In creation, God provided diversity. Diversity in the minerals, plants and animals and even in humanity was part of God’s all-encompassing plan. No two people are alike; the differences in our fingerprint patterns are evidence of this. Just as society has finally accepted left-handedness as a norm and ceased trying to make these people conform to the majority right-handedness, so we who created members of specific minorities as part of God’s plan expect to be accepted into the wider community, that of the majority.
God gave to each of the world’s minorities special gifts, such gifts as we may bring into the life of the full community. We, the gay, lesbian, bisexual and transgender minorities, bring amazing gifts. Because of the oppression we have known over generations, we bring unique experiences of God that have been forged in the fires of pain and rejection. Because we have lost the support of spiritual communities, we have developed a deeper relationship with God. We, who have by rejection been separated from family, places of worship and sometimes our chosen employment, are able to offer our gift of building new families, new communities. And it is in doing just this that we are able to share our capacity to love with many who would otherwise be outside our circles.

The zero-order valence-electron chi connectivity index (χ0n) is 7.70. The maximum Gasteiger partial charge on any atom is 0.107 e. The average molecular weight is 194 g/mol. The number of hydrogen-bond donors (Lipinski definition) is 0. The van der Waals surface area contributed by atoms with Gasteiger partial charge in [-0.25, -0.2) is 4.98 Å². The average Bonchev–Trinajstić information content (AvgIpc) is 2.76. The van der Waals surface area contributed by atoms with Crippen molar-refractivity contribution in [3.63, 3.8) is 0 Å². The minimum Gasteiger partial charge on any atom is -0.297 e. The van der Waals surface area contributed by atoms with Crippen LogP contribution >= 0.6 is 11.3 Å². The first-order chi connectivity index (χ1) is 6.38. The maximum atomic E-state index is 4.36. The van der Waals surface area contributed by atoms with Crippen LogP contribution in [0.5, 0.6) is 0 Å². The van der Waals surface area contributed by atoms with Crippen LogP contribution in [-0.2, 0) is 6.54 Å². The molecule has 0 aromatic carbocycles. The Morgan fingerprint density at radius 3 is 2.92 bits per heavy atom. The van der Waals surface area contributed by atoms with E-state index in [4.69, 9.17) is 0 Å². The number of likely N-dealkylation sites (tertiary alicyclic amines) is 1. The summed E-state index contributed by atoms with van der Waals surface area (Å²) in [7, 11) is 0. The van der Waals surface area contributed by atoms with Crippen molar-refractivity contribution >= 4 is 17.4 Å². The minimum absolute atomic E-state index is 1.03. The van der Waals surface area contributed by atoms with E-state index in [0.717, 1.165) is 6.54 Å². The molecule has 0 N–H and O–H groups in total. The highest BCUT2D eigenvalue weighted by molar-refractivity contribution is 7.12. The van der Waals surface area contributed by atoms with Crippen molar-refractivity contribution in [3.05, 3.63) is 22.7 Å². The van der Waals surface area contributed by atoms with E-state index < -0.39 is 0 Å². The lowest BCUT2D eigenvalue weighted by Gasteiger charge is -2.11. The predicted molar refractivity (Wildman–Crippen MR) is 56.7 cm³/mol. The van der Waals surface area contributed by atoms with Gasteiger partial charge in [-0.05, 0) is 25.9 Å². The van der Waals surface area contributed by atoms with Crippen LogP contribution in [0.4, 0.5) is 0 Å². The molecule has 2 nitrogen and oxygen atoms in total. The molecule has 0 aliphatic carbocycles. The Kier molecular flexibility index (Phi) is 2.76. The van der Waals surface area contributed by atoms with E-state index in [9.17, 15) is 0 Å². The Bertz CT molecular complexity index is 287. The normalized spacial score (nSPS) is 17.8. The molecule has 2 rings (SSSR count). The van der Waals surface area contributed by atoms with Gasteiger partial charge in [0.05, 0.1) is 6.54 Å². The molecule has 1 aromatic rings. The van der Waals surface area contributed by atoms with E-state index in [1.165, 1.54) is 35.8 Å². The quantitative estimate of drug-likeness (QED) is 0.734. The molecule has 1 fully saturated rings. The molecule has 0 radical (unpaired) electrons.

When I seek, from Scripture, to discover how Jesus reacted and continues to react to those who have sinned, I am drawn irresistibly to the story of the prodigal. A young man, not content to wait until the death of his father, demanded his inheritance forthwith. This attitude smacks of defiance, and rejection of the Jewish law to honour one’s parents. Yet he was given, in cash, his share of his father’s assets and departs. In due course, having squandered every last coin, he returned, broken and dispirited to his father, though he no longer had any claim on any part of this property. Yet, while he was still but a figure silhouetted against the skyline his father recognised him, and came running with open arms to embrace the wayward young man. His father had been waiting, believing that the young man would return, and instead of remaining in the doorway as the patriarchal family figure should have done, he ran to welcome the returning traveler. He did not wait to see his son’s face, nor demand visible signs of repentance; his love was so great that he accepted his son just as he was.